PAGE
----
Mother and Baby

What to eat in pregnancy for a healthy baby

Section: Nutrition

When you’re pregnant, it’s important to get the right balance of nutrients that you and your baby need.

You don’t need to go on a special diet – but following these healthy eating guidelines will help ensure you stay well and give your baby the best possible start in life


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Fruit and vegetables

We’re always told to get our ‘five a day’ and when you’re pregnant, but Nutritionist Helena Gibson-Moore says "a third of your diet should be made up of fruit and vegetables" and that "variety's important". As well as containing health-boosting vitamins and minerals, they’re a good source of fibre which helps improve digestion and can prevent that all-too common pregnancy side effect - constipation.
When preparing fresh produce, be sure to wash it well. Fruit, vegetables and salads can come with traces of soil which may contain toxoplasma - a parasite that can harm your unborn baby. Steaming or cooking in a little water will help ensure vegetables retain more of their nutrients.

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Carbohydrates may have had a bad press, thanks to the popularity of low-carb diets in recent years but starchy foods really are your friend. An important source of vitamins and fibre, they provide energy and keep you feeling fuller for longer - without being high in calories.
You should include carbs, such as bread, potatoes, pasta and noodles, with every meal – opt for brown varieties over white, processed ones, where possible.
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Protein is a building block for life itself – so it’s especially important to get enough during pregnancy. Aim to eat protein at least once a day – and vary the sources if possible. Nutritionalist Helena suggests opting for 'lean versions' such as 'meat, poultry, eggs, pulses' alongside things such as nuts and dairy.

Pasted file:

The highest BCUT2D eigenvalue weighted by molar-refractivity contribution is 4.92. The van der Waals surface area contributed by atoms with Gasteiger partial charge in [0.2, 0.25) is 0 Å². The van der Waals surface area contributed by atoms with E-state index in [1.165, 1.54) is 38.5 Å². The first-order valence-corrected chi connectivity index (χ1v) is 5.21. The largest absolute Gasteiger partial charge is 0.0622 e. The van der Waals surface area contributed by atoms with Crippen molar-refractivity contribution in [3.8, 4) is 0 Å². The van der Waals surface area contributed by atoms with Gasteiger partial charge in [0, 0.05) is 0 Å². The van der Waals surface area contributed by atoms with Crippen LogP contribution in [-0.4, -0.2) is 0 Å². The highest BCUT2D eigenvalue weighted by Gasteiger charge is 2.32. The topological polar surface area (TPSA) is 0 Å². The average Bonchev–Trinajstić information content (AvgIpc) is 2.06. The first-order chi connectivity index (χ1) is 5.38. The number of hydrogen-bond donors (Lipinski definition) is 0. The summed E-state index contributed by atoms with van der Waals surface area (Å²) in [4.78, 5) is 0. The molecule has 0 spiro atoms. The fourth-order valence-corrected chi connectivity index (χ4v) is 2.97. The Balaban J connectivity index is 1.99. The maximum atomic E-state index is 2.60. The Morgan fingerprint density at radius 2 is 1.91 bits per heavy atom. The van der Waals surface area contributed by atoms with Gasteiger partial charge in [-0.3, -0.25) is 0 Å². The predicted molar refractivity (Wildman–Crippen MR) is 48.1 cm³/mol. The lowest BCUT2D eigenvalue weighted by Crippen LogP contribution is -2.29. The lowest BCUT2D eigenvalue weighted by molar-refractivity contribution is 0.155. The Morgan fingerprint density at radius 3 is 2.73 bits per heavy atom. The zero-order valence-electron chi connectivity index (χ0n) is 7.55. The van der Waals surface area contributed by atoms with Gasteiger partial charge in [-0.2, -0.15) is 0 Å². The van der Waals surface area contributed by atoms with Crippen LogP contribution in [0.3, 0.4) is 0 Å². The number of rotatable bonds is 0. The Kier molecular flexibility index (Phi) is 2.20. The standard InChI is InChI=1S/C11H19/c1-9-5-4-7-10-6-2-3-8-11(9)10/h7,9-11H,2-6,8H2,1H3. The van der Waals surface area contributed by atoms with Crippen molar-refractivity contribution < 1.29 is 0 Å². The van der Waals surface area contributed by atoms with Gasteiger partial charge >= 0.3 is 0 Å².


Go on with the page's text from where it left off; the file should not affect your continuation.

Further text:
The NHS advises pregnant women to eat two servings of fish a week – but steer clear of raw seafood (such as oysters or uncooked sushi). The majority of fish contain traces of methylmercury - a metal believed to be harmful in high doses to the growing brains of fetuses – so it’s best to limit your consumption to about 12 ounces a week - equivalent to two servings.

When preparing eggs, poultry and meat, make sure they are thoroughly cooked through – raw and partially cooked eggs and meat should be avoided. You should also avoid pâté, including vegetable pâté, as it can contain listeria - and steer clear of liver and liver products as they can contain too much vitamin A, which can harm your baby. 
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Calcium is essential during pregnancy (helping to build strong bones and teeth) and you should aim to eat two to three portions a day.
Dairy foods, such as cheese, milk and yoghurt, are great sources of calcium – but there are some varieties you need to avoid in pregnancy. Milk and soft cheeses made from unpasteurized milk and mould-ripened soft cheese, such as brie and camembert, should be avoided as they may contain bacteria.
You should also steer clear of soft blue-veined cheeses, such as Danish blue, gorgonzola and Roquefort.
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Good fats

While you don’t want to eat too many fatty foods, the body needs a certain amount of fat – just make sure it’s the good kind. Cut down on saturated fat, found in meat products, butter, hard cheese, cream, biscuits, cakes and pastries, and choose foods that are rich in unsaturated fat instead – like oily fish, nuts, seeds and sunflower and olive oils.
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Although it’s best to get the vitamins and minerals you need from food, pregnant women are advised to take supplements to ensure they get everything they need. Choose a multivitamin formed especially for pregnant women (ordinary ones contain too much vitamin A) which should also contain folic acid. If not, you’ll need to take 400 micrograms of folic acid a day separately.

Now read:

Your go-to guide to taking supplements while pregnant

8 food and drinks to avoid during pregnancy


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